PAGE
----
The Evening Standard editor was asked whether he believed a Jeremy Corbyn government or “hard Brexit” would be worse for the UK.
Outside of parliament, George Osborne has been an excoriating critic of Jeremy Corbyn and "hard Brexit". When the Evening Standard editor returned to Westminster for a Press Gallery lunch, I asked him which he believed would be worse for the UK: a Corbyn government or hard Brexit?
Osborne replied: "I'm a Conservative voter and I am hopeful that, long before we get to the general election, a Conservative government will be advocating a softer form of Brexit. I used to be a bit of an amateur chief whip and I don't think they've got the votes."
It's striking, then, that Osborne didn't simply state that a Corbyn government would always be worse. But his faith that a "hard Brexit" (defined as UK withdrawal from the single market and the customs union) can be avoided depends on Tory Remainers showing greater bravery than they have to date (Theresa May has yet to lose a Brexit-related vote). Though the majority of MPs (and Conservatives) voted Remain, most currently maintain that the Leave vote can only be respected by leaving the single market and ending free movement.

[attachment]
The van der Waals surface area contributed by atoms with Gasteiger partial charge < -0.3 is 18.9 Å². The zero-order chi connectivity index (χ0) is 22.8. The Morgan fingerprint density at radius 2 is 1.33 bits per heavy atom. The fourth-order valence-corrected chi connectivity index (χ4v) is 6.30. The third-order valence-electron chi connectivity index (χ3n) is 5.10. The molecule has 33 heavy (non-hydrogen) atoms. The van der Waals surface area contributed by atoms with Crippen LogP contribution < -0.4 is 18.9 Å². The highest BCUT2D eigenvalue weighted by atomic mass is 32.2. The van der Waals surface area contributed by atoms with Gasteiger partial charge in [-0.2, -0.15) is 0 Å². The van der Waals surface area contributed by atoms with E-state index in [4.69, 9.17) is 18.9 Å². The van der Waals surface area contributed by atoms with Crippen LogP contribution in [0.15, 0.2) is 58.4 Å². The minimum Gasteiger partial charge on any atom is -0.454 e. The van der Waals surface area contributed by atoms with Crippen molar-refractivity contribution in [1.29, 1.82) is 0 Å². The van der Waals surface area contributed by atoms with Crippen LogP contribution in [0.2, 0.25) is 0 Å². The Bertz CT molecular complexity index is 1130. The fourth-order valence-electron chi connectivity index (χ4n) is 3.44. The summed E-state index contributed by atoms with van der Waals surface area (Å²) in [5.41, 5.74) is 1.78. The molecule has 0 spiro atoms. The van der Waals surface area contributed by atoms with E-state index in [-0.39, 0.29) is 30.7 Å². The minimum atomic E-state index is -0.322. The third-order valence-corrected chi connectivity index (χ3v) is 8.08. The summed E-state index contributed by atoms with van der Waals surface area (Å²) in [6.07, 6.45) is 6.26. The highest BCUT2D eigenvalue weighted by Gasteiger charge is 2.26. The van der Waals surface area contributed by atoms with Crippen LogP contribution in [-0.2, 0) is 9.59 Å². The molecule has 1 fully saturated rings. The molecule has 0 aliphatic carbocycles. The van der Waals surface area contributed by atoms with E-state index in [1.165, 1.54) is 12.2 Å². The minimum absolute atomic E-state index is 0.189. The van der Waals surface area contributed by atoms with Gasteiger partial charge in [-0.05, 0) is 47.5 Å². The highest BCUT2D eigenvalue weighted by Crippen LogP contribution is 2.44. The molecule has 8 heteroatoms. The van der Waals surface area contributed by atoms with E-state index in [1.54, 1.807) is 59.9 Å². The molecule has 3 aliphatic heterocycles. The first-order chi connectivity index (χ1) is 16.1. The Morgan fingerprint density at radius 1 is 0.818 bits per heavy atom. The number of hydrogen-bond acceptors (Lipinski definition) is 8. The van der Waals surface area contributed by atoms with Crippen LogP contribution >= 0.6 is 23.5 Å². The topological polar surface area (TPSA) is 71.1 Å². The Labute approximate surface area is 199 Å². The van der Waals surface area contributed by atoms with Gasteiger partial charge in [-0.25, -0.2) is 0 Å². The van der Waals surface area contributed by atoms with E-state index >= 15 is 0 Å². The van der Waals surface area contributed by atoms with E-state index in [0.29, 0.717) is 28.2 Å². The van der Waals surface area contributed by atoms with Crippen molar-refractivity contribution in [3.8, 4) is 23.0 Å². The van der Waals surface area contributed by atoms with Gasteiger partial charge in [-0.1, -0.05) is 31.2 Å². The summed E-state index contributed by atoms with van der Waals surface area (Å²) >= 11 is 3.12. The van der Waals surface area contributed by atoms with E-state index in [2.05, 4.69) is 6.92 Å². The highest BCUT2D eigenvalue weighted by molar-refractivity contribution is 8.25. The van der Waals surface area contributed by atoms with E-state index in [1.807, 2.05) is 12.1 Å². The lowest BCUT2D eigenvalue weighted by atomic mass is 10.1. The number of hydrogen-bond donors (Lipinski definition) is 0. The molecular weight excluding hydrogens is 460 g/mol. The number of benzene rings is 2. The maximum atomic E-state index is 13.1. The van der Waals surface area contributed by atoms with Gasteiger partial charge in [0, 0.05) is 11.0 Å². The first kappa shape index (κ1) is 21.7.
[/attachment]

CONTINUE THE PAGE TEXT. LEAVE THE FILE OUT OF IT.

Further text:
The former Chancellor also said of his party: "If we present ourselves to the country as anti-modern, anti-immigrant, anti-urban, anti-metropolitan, then huge sections of the country will be anti-us. We saw that frankly at the last general election and we may see it in the London elections in a few months’ time. Change in a progressive country is constant, and it’s pointless resisting it."
And he argued of Labour: "For all his undoubted ability to connect to younger and more disillusioned voters, Jeremy Corbyn has become the biggest obstacle to Labour winning a general election. If the party was led by a more moderate social democrat of even middling ability, they would be 20 points ahead in the polls and on the cusp of power. Instead the Labour movement is consumed by an internal battle for its soul."
Osborne also refused to rule out a return to parliament or a London mayoral bid. Finally, when asked if he regretted remarking that he would not rest until May was “chopped up in bags in my freezer”, he quipped that “it’s taught me a few things about editorial conference meetings."